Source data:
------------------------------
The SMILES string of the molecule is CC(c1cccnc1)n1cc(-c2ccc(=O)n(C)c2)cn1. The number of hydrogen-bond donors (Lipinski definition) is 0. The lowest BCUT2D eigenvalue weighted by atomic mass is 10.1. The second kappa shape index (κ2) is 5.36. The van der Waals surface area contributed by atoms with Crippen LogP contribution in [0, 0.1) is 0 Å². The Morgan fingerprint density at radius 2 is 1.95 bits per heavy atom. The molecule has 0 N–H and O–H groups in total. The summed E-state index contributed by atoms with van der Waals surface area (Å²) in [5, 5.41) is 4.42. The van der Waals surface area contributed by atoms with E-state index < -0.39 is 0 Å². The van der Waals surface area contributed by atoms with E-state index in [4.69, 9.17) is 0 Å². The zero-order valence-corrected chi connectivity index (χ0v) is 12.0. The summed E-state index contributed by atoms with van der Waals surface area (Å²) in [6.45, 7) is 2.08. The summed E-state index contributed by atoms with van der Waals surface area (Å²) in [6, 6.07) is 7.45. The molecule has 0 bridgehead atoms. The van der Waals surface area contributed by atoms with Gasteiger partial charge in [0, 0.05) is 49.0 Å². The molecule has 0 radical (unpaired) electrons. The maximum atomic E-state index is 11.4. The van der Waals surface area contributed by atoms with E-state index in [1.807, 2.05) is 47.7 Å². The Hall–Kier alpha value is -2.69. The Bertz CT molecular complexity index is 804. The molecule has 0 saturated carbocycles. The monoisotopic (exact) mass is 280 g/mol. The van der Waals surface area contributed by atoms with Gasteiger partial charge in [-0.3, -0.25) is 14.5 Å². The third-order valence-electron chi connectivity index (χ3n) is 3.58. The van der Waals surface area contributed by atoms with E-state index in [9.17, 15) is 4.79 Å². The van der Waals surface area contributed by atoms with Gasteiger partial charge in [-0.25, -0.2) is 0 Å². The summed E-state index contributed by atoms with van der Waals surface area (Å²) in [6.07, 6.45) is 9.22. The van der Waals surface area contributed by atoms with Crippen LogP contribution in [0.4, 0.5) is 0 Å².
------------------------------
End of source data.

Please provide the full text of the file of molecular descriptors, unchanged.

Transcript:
The SMILES string of the molecule is CC(c1cccnc1)n1cc(-c2ccc(=O)n(C)c2)cn1. The number of hydrogen-bond donors (Lipinski definition) is 0. The lowest BCUT2D eigenvalue weighted by atomic mass is 10.1. The second kappa shape index (κ2) is 5.36. The van der Waals surface area contributed by atoms with Crippen LogP contribution in [0, 0.1) is 0 Å². The Morgan fingerprint density at radius 2 is 1.95 bits per heavy atom. The molecule has 0 N–H and O–H groups in total. The summed E-state index contributed by atoms with van der Waals surface area (Å²) in [5, 5.41) is 4.42. The van der Waals surface area contributed by atoms with E-state index < -0.39 is 0 Å². The van der Waals surface area contributed by atoms with E-state index in [4.69, 9.17) is 0 Å². The zero-order valence-corrected chi connectivity index (χ0v) is 12.0. The summed E-state index contributed by atoms with van der Waals surface area (Å²) in [6.45, 7) is 2.08. The summed E-state index contributed by atoms with van der Waals surface area (Å²) in [6, 6.07) is 7.45. The molecule has 0 bridgehead atoms. The van der Waals surface area contributed by atoms with Gasteiger partial charge in [0, 0.05) is 49.0 Å². The molecule has 0 radical (unpaired) electrons. The maximum atomic E-state index is 11.4. The van der Waals surface area contributed by atoms with E-state index in [1.807, 2.05) is 47.7 Å². The Hall–Kier alpha value is -2.69. The Bertz CT molecular complexity index is 804. The molecule has 0 saturated carbocycles. The monoisotopic (exact) mass is 280 g/mol. The van der Waals surface area contributed by atoms with Gasteiger partial charge in [-0.3, -0.25) is 14.5 Å². The third-order valence-electron chi connectivity index (χ3n) is 3.58. The van der Waals surface area contributed by atoms with E-state index in [9.17, 15) is 4.79 Å². The van der Waals surface area contributed by atoms with Gasteiger partial charge in [-0.25, -0.2) is 0 Å². The summed E-state index contributed by atoms with van der Waals surface area (Å²) in [6.07, 6.45) is 9.22. The van der Waals surface area contributed by atoms with Crippen LogP contribution in [0.4, 0.5) is 0 Å².